NEW DELHI: At least 41 soldiers died in Indian-administered Kashmir on Thursday, in one of the worst attacks across three decades of bloodshed, reports AFP.
A 20-year-old bomber used a vehicle packed with explosives to tear through a convoy of Indian security forces on a busy highway outside the main city of Srinagar in a brazen daytime attack.Here are five things to know about the picturesque but conflict-plagued Himalayan territory:
Divided territory -
Kashmir has been divided between India and Pakistan since the end of British colonial rule in 1947. Both claim it in full and have fought two wars over the territory.
Rebel groups are fighting for independence of all of Kashmir, while some want the entire territory to be part of Pakistan. Tens of thousands of people have died since a revolt that broke out in 1989, with most casualties civilians. Last year was the deadliest in a decade with almost 600 killed.
India has some 500,000 troops in the region, making it the most militarised zone in the world.
Last year, a report from the UN human rights office called for a major investigation into abuses, highlighting India’s use of pellet shotguns that have maimed thousands.Militant attacks -
Several militant groups have been fighting Indian troops for decades in the Muslim-majority region.
Some 250 militants are thought to be active in Kashmir, down from several thousand at the height of the insurgency in the 1990s. Jaish-e-Mohammed, which has claimed responsibility for the latest attack, is widely considered to be one of the most active Pakistan-based insurgent groups fighting in Kashmir. The group is allegedly based in Pakistan’s Punjab province.
They are led by Masood Azhar, who was famously released from Indian custody in late 1999 after Pakistani militants hijacked an Indian Airlines flight.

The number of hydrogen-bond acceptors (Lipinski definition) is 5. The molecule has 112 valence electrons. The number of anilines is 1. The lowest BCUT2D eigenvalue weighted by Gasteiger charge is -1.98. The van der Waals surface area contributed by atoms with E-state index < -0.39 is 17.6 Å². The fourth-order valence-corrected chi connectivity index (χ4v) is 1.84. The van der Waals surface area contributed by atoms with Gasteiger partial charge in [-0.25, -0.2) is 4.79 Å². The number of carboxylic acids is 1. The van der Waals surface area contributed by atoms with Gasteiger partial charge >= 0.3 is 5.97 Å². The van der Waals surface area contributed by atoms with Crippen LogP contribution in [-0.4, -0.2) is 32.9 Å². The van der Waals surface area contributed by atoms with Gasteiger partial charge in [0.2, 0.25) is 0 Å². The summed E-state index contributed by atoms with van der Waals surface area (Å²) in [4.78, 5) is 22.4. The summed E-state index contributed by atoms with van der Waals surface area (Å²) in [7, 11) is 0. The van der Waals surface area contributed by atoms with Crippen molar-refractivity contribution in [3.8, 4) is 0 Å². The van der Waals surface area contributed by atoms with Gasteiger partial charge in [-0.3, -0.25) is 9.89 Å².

The group is notorious for using suicide bombers in the Kashmir conflict and was also alleged to have masterminded a 2001 attack on the Indian parliament in New Delhi.
Daily violence -
Violence has been an almost daily occurence in Kashmir since the killing of popular young rebel leader Burhan Wani in a gun battle with soldiers in 2016.
Stone-throwing residents protesting against Indian rule have since clashed regularly with security forces.
Local residents often throng the sites of gun battles, throwing stones at Indian forces and helping militants escape.
Previous attacks -
Thursday’s death toll surpassed several major militant attacks in Kashmir, including a 2016 pre-dawn assault on an Indian army camp in Uri that killed 19 soldiers. In 2002, militants attacked an Indian army camp in Jammu city, killing 34 people including family members of soldiers.
The year before, 38 people were killed when a suicide bomber rammed a car full of explosives into the state legislature building in Srinagar while two militants donned police uniforms and attacked people inside the complex.
Government response -
New Delhi accuses Pakistan of sending rebels into Indian Kashmir to further destabilise the territory—a charge Islamabad denies.
After the 2016 attack on the Uri army camp, India responded with strikes across the de facto border in Kashmir that divides the nuclear-armed nations.
The “surgical strikes” several kilometres inside Pakistan-controlled Kashmir bolstered the government of Indian Prime Minister Narendra Modi, who is seeking reelection in the coming months.